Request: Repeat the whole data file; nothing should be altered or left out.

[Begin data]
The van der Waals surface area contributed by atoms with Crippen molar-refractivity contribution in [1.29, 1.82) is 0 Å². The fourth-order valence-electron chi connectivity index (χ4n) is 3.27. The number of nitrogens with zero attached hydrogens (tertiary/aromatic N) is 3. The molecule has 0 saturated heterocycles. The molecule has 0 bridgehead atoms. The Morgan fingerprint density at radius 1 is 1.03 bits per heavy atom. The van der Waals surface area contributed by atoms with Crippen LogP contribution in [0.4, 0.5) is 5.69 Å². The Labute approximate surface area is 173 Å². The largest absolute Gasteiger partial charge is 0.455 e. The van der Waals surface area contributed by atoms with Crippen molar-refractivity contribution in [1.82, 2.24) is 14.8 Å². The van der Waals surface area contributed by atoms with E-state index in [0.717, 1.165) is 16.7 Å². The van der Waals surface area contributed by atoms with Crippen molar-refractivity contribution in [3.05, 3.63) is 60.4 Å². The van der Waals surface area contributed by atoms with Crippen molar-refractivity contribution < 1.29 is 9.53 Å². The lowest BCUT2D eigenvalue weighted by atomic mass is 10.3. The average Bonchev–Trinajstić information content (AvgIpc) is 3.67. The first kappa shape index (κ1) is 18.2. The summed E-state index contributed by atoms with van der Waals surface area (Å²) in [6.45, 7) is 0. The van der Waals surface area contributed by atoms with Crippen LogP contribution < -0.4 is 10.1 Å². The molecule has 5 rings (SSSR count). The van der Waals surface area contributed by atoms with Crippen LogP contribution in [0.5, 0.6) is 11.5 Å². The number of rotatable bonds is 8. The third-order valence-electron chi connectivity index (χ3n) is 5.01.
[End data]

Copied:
The van der Waals surface area contributed by atoms with Crippen molar-refractivity contribution in [1.29, 1.82) is 0 Å². The fourth-order valence-electron chi connectivity index (χ4n) is 3.27. The number of nitrogens with zero attached hydrogens (tertiary/aromatic N) is 3. The molecule has 0 saturated heterocycles. The molecule has 0 bridgehead atoms. The Morgan fingerprint density at radius 1 is 1.03 bits per heavy atom. The van der Waals surface area contributed by atoms with Crippen LogP contribution in [0.4, 0.5) is 5.69 Å². The Labute approximate surface area is 173 Å². The largest absolute Gasteiger partial charge is 0.455 e. The van der Waals surface area contributed by atoms with Crippen molar-refractivity contribution in [1.82, 2.24) is 14.8 Å². The van der Waals surface area contributed by atoms with E-state index in [0.717, 1.165) is 16.7 Å². The van der Waals surface area contributed by atoms with Crippen molar-refractivity contribution in [3.05, 3.63) is 60.4 Å². The van der Waals surface area contributed by atoms with Crippen molar-refractivity contribution < 1.29 is 9.53 Å². The lowest BCUT2D eigenvalue weighted by atomic mass is 10.3. The average Bonchev–Trinajstić information content (AvgIpc) is 3.67. The first kappa shape index (κ1) is 18.2. The summed E-state index contributed by atoms with van der Waals surface area (Å²) in [6.45, 7) is 0. The van der Waals surface area contributed by atoms with Crippen LogP contribution < -0.4 is 10.1 Å². The molecule has 5 rings (SSSR count). The van der Waals surface area contributed by atoms with Crippen LogP contribution in [0.5, 0.6) is 11.5 Å². The number of rotatable bonds is 8. The third-order valence-electron chi connectivity index (χ3n) is 5.01.